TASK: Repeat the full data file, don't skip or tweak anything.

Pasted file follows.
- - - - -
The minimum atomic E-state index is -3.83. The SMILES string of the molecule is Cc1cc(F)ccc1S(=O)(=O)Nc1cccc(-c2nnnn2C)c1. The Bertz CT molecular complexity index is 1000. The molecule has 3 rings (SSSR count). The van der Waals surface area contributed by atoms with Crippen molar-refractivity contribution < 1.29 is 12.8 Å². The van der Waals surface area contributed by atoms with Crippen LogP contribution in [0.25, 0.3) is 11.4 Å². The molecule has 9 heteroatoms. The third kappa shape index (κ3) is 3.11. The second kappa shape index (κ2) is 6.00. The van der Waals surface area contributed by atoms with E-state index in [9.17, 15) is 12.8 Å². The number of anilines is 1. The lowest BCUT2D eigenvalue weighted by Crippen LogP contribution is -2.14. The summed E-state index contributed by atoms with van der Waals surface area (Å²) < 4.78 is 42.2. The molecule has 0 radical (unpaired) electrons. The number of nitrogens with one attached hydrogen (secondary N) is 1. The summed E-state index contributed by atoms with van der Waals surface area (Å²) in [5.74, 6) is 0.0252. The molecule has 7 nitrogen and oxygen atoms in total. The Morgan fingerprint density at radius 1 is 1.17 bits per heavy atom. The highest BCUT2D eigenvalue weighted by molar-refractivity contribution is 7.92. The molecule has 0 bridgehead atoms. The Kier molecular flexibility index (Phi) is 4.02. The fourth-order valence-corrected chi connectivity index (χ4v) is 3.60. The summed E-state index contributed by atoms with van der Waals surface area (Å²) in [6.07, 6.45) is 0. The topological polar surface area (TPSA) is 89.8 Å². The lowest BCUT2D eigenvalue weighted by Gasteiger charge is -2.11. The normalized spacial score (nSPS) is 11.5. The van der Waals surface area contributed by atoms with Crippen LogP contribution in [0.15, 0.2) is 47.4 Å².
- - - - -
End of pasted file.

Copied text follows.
The minimum atomic E-state index is -3.83. The SMILES string of the molecule is Cc1cc(F)ccc1S(=O)(=O)Nc1cccc(-c2nnnn2C)c1. The Bertz CT molecular complexity index is 1000. The molecule has 3 rings (SSSR count). The van der Waals surface area contributed by atoms with Crippen molar-refractivity contribution < 1.29 is 12.8 Å². The van der Waals surface area contributed by atoms with Crippen LogP contribution in [0.25, 0.3) is 11.4 Å². The molecule has 9 heteroatoms. The third kappa shape index (κ3) is 3.11. The second kappa shape index (κ2) is 6.00. The van der Waals surface area contributed by atoms with E-state index in [9.17, 15) is 12.8 Å². The number of anilines is 1. The lowest BCUT2D eigenvalue weighted by Crippen LogP contribution is -2.14. The summed E-state index contributed by atoms with van der Waals surface area (Å²) < 4.78 is 42.2. The molecule has 0 radical (unpaired) electrons. The number of nitrogens with one attached hydrogen (secondary N) is 1. The summed E-state index contributed by atoms with van der Waals surface area (Å²) in [5.74, 6) is 0.0252. The molecule has 7 nitrogen and oxygen atoms in total. The Morgan fingerprint density at radius 1 is 1.17 bits per heavy atom. The highest BCUT2D eigenvalue weighted by molar-refractivity contribution is 7.92. The molecule has 0 bridgehead atoms. The Kier molecular flexibility index (Phi) is 4.02. The fourth-order valence-corrected chi connectivity index (χ4v) is 3.60. The summed E-state index contributed by atoms with van der Waals surface area (Å²) in [6.07, 6.45) is 0. The topological polar surface area (TPSA) is 89.8 Å². The lowest BCUT2D eigenvalue weighted by Gasteiger charge is -2.11. The normalized spacial score (nSPS) is 11.5. The van der Waals surface area contributed by atoms with Crippen LogP contribution in [0.15, 0.2) is 47.4 Å².